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Ducks coach marvels at Bruins' ability to transform in recent years 

Ducks coach marvels at Bruins' ability to transform in recent years 

BOSTON — Sometimes the best perspective on something can be collected by going outside any given organization to get some thoughts.

Certainly the Bruins were critical of themselves even as they were beating the Ducks on Monday afternoon to get off to a 5-1-0 start to the season, and Bruce Cassidy went so far as to call the second period “exceptionally poor” for the Black and Gold while getting outshot 16-6. Still, we’re talking about a hockey team that’s won five of its first six games with four of those games coming on the West Coast to start the season, and also a team coming off a run to Game 7 of the Stanley Cup Final last season.

For all the criticism and tough love that the Bruins get from within and from their own fan base still heartbroken from last June, it’s easy to forget there are at least 20-25 other NHL teams that would gladly switch places with them in a heartbeat.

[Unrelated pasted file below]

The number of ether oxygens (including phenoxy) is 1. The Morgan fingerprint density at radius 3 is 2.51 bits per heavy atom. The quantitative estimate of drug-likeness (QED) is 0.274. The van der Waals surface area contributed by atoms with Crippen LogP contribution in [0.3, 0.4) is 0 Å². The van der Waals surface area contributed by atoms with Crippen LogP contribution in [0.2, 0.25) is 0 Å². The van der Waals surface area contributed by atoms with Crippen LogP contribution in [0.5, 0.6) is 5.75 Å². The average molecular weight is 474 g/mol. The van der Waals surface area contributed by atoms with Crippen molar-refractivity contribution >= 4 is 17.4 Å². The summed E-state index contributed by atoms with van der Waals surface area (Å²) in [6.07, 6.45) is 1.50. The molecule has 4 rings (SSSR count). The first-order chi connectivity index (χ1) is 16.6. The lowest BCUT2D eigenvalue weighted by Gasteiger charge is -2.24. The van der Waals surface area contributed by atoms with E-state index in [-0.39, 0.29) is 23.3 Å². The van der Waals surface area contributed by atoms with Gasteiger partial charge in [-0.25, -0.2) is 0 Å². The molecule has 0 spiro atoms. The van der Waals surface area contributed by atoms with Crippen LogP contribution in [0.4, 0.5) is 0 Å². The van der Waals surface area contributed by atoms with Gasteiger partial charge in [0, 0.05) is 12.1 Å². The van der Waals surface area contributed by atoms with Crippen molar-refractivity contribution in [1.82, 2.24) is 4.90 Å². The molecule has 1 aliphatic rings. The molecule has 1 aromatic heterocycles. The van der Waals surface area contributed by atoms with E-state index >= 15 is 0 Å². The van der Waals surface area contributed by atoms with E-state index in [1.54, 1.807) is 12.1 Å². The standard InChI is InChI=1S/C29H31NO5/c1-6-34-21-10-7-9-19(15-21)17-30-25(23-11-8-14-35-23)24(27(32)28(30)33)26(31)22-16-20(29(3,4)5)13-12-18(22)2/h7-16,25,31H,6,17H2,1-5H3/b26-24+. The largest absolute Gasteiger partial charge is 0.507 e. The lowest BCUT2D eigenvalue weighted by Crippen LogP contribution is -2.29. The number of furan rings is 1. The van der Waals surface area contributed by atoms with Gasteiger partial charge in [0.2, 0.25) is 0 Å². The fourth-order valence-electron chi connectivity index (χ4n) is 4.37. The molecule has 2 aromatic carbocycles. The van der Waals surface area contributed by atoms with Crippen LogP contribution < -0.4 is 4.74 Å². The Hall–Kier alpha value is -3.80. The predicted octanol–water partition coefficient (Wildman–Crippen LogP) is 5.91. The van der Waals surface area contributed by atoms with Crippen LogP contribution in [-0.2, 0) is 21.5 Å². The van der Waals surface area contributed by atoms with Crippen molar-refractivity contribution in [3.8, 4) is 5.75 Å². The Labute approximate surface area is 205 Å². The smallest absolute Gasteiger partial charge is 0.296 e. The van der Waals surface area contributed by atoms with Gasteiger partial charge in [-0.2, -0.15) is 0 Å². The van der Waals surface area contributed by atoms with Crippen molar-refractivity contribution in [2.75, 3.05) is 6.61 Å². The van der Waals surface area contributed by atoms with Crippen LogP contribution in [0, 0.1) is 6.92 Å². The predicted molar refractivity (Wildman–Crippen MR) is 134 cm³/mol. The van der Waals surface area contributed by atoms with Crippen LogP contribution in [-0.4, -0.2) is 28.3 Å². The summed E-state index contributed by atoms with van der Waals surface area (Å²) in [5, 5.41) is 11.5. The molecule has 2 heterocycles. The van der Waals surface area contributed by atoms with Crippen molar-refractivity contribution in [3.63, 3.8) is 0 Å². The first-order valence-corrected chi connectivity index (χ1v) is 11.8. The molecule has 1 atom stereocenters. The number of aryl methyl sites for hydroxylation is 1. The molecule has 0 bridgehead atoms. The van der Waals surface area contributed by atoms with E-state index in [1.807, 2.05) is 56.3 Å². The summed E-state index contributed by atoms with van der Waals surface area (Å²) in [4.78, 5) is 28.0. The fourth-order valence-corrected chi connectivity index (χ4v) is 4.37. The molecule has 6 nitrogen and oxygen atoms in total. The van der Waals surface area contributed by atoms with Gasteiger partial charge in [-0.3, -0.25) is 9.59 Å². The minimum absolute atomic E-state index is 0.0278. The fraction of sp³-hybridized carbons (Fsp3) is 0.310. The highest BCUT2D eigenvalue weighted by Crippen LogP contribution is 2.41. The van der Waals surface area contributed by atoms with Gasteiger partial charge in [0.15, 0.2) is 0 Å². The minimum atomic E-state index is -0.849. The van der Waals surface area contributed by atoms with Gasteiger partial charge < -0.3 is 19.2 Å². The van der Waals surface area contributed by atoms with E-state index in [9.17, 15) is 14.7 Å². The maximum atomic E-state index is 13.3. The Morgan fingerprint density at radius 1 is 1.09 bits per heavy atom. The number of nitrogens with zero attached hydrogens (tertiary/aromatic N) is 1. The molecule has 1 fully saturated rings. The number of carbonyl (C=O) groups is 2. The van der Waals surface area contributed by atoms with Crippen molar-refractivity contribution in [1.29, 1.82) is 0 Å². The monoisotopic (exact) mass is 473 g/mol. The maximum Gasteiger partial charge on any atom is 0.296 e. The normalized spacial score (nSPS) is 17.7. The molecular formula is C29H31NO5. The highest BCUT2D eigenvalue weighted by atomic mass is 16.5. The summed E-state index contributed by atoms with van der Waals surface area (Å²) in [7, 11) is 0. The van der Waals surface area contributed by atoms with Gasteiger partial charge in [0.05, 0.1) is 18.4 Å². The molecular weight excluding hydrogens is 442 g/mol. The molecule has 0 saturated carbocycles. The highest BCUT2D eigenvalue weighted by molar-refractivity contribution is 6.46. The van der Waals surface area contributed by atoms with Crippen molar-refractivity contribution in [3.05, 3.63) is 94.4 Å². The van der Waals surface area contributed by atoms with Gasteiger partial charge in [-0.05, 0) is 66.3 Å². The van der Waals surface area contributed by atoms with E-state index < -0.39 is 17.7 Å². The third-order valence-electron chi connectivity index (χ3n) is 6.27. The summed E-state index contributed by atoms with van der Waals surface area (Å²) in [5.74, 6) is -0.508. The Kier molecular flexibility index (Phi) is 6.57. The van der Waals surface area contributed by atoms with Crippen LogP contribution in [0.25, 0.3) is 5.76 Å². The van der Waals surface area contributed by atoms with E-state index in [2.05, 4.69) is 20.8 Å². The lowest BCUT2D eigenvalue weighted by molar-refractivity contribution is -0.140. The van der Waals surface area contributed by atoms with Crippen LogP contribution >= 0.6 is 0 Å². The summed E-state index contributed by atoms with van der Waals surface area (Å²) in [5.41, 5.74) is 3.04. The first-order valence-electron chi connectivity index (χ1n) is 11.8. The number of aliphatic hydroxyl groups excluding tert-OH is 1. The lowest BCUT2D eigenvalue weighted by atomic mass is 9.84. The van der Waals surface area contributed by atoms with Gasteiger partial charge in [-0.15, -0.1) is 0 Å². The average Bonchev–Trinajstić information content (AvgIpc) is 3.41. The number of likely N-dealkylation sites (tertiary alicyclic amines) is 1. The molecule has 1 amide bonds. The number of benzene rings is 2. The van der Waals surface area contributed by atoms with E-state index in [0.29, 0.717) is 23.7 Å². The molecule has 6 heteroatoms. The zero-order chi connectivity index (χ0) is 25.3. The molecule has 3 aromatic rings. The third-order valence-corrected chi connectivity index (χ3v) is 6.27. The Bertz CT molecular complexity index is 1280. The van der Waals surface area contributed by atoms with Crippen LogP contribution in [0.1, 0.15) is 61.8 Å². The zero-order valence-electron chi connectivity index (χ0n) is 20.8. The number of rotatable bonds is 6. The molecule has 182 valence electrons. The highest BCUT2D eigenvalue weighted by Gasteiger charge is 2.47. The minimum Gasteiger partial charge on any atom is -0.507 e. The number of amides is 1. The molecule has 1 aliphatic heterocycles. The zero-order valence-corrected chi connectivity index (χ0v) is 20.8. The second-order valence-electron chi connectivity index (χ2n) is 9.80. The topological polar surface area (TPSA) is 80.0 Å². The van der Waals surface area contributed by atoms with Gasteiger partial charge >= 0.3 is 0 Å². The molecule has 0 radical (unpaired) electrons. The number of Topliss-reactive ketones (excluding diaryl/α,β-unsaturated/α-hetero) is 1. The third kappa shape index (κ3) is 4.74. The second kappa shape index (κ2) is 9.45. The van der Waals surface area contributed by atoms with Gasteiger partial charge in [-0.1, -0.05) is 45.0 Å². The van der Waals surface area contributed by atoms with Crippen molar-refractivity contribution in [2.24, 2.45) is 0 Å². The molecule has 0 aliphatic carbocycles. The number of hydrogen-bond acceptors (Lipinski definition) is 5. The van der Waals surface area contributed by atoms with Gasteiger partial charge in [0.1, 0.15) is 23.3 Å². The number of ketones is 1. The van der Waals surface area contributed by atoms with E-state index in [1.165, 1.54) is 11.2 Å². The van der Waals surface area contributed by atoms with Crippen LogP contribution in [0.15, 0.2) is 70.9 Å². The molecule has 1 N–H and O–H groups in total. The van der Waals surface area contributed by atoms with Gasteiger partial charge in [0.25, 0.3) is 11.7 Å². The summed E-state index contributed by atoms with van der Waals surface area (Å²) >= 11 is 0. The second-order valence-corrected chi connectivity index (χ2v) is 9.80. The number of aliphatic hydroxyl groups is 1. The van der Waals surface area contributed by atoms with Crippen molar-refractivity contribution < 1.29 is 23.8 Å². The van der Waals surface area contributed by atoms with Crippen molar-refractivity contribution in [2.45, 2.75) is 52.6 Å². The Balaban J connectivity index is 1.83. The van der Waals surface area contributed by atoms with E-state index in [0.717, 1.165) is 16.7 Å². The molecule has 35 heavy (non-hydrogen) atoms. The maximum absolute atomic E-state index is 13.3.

That’s something Anaheim head coach Dallas Eakins reminded everybody about after watching David Pastrnak score four goals to take down his team Monday afternoon.

"I think there’s lots of lessons that we can all learn from this organization,” said Eakins. “The way they transitioned their organization maybe five years ago and where they’re at today, how fast they play. You can see why they were 60 minutes from a Stanley Cup ring. There are lots of lessons to be learned."

Clearly Eakins is impressed with the way the Bruins have gone from a big, slow juggernaut capable of beating down other teams to a fast, skilled group that dazzles while still paying attention to things like defense and goaltending, and team toughness. And there’s also the power play that scored eight seconds into its first possession in the first period, and has top PP unit members in Patrice Bergeron, Brad Marchand, David Pastrnak, Torey Krug and Jake DeBrusk that have been playing together for a while.

"The one [top] unit has been together for a while. The [guys on the power play] don’t even have to look up. They know where everybody is. They’ve been together. They’ve been dangerous for a while,” said Eakins. “The thing they do incredibly well is that you rarely see a guy stickhandle with the puck. That’s habit-based and it’s something obviously they’ve worked on and they believe in.”

It sure sounds like Eakins has been admiring the Boston Bruins, and an old adversary from the AHL coaching days in Bruce Cassidy, from afar before taking over the head coaching gig in Anaheim this season.